Last week I wrote about two of the general themes of my meditation workshop at Central Mass Yoga, March 1st at 10am to noon at 45 Sterling Street West Boylston, MA 01583 (2nd floor).
The title of the workshop is “Seven Questions for Meditation Students.”
Here is another one.
When discussing meditation many people say they meditate while jogging, or gardening or some other solitary endeavor. When people make this comment, I feel they are saying, “So I don’t need to meditate in stillness and silence.”
My response is this. “If this is all you want from meditation then there is no need to sit in stillness and silence the way people do when one usually thinks about meditation.” And, “Certainly anyone who practices meditation in stillness and silence needs to also extend their practice into the active moments of their life.”
But if you are willing to explore the practice of sitting in stillness and silence as another way to experience life, as another way to explore faith and search for truth and insight, as a richer way to give and accept love, as another way to further cultivate the fullness of human potential, then I encourage you do that.
Here are the benefits.
When the body is in motion there is a greater amount of stimulus pouring into the brain and mind than there is when you are still and silent. If you are running or gardening or knitting or reading or baking bread there are the sensory stimuli such as the sights, sounds, and touch sensations arising from your actions. These streams of stimuli are pouring into the brain. All this added activity by definition will noticeably impede the level of interior quiet you will be able to attain when you are in motion and focused on external phenomena as compared to times of real stillness and silence. Furthermore, when meditating while in action one is by definition focusing at least partially on external phenomena. But, when you are sitting still and maintaining sacred silence there are simply less stimuli coming into the brain. This is especially true if you are in a quiet environment and have your eyes closed, or focused on some plain object before you.
Even more importantly, with less stimuli and activity in stillness and silence you can turn your attention from external objects to the interior of your mind and body. You will be able to get a much clearer idea and make far more detailed observations of the general conditions of your mind and body.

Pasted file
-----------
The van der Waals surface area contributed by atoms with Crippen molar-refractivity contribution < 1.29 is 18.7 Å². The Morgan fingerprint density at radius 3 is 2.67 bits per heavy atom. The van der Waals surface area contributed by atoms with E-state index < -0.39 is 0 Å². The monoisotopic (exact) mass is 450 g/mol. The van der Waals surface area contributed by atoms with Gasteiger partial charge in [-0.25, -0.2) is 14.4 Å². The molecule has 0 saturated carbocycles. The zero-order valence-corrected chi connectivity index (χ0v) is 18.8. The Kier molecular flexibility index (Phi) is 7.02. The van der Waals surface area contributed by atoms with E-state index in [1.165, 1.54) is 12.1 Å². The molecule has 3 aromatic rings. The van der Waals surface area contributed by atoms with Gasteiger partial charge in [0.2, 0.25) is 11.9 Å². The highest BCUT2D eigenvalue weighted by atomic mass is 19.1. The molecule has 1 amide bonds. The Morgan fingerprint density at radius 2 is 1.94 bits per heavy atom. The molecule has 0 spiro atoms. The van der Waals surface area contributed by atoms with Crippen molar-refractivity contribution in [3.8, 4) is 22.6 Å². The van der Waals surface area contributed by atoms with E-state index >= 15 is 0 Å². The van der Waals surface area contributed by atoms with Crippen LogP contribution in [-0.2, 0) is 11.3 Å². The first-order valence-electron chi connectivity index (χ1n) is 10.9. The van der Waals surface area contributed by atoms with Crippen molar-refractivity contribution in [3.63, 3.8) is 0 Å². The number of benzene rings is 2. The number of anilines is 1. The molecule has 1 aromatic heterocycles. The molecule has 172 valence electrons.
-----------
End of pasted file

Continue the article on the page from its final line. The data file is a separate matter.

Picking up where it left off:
When you withdraw your attention from the external to a time of observing your interior experience you have a chance to do something challenging. You can find out what catches up with you when you stop running.
Meditation in stillness and silence is both an opportunity for greater insight and intimacy. It is also a chance, if done well, for a greater confrontation with who you are and what issues are driving any experiences of stress and lack of fulfillment in your life.
Meditation is also a kind of calisthenics for the mind. As you sit in stillness and silence you are literally strengthening your powers of concentration to stay in the moment, moment by moment, for extended periods of time. Strengthening this mindful awareness and ability to see what is happening in “real time” will be of great benefit when you get up from the cushion. You will be able to see more clearly what is happening in every action you take, every thought and emotion you experience, and every decision you are faced with in the active hours of your life. You will be able to remember to remember the need to be more compassionate and patient with yourself. You will be able to remember to remember your commitments to be a better listener and to be more compassionate and patient with others than you sometimes are.
Conversely, as you practice mindful awareness in the active hours of life this will in turn strengthen your ability to be more mindful when you are in stillness and silence. You will begin to see how much of your inner life you have been missing when the mind was more clouded, stressed, and undisciplined. You will be able to see more of the ways you are unintentionally adding to the suffering of your life and you can begin to reduce the amount of your suffering you are causing to yourself and others.
For a well rounded practice both meditation in silence and stillness and the practice of being mindfully aware throughout the active hours of your life are needed.
Each form of practice strengthens the other.
Please let me know your thoughts. All constructive comments will be posted.
Will Raymond Author of “The Simple Path of Holiness” host of MeditationPractice.com